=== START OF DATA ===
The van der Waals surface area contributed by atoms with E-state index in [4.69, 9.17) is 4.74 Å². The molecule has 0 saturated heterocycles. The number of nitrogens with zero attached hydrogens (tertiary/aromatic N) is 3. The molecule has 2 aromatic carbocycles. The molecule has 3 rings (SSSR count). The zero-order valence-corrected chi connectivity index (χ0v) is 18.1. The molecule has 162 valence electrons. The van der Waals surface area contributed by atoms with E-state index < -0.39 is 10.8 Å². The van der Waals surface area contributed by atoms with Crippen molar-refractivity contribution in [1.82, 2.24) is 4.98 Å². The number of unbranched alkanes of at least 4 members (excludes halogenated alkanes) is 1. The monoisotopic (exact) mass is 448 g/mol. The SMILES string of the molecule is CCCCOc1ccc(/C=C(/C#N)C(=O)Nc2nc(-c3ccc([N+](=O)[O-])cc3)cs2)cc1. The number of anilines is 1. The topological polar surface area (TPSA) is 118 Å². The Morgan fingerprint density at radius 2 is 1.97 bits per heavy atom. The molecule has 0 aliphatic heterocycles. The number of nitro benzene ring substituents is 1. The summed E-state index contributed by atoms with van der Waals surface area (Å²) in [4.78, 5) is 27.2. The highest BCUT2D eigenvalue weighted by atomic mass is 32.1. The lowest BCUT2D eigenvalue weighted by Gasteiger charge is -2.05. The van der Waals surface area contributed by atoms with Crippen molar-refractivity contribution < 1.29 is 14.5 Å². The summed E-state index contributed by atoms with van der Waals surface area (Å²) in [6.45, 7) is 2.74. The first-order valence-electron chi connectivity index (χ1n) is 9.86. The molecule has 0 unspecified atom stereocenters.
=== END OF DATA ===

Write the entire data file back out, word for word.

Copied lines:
The van der Waals surface area contributed by atoms with E-state index in [4.69, 9.17) is 4.74 Å². The molecule has 0 saturated heterocycles. The number of nitrogens with zero attached hydrogens (tertiary/aromatic N) is 3. The molecule has 2 aromatic carbocycles. The molecule has 3 rings (SSSR count). The zero-order valence-corrected chi connectivity index (χ0v) is 18.1. The molecule has 162 valence electrons. The van der Waals surface area contributed by atoms with E-state index < -0.39 is 10.8 Å². The van der Waals surface area contributed by atoms with Crippen molar-refractivity contribution in [1.82, 2.24) is 4.98 Å². The number of unbranched alkanes of at least 4 members (excludes halogenated alkanes) is 1. The monoisotopic (exact) mass is 448 g/mol. The SMILES string of the molecule is CCCCOc1ccc(/C=C(/C#N)C(=O)Nc2nc(-c3ccc([N+](=O)[O-])cc3)cs2)cc1. The number of anilines is 1. The topological polar surface area (TPSA) is 118 Å². The Morgan fingerprint density at radius 2 is 1.97 bits per heavy atom. The molecule has 0 aliphatic heterocycles. The number of nitro benzene ring substituents is 1. The summed E-state index contributed by atoms with van der Waals surface area (Å²) in [4.78, 5) is 27.2. The highest BCUT2D eigenvalue weighted by atomic mass is 32.1. The lowest BCUT2D eigenvalue weighted by Gasteiger charge is -2.05. The van der Waals surface area contributed by atoms with Crippen molar-refractivity contribution < 1.29 is 14.5 Å². The summed E-state index contributed by atoms with van der Waals surface area (Å²) in [6.45, 7) is 2.74. The first-order valence-electron chi connectivity index (χ1n) is 9.86. The molecule has 0 unspecified atom stereocenters.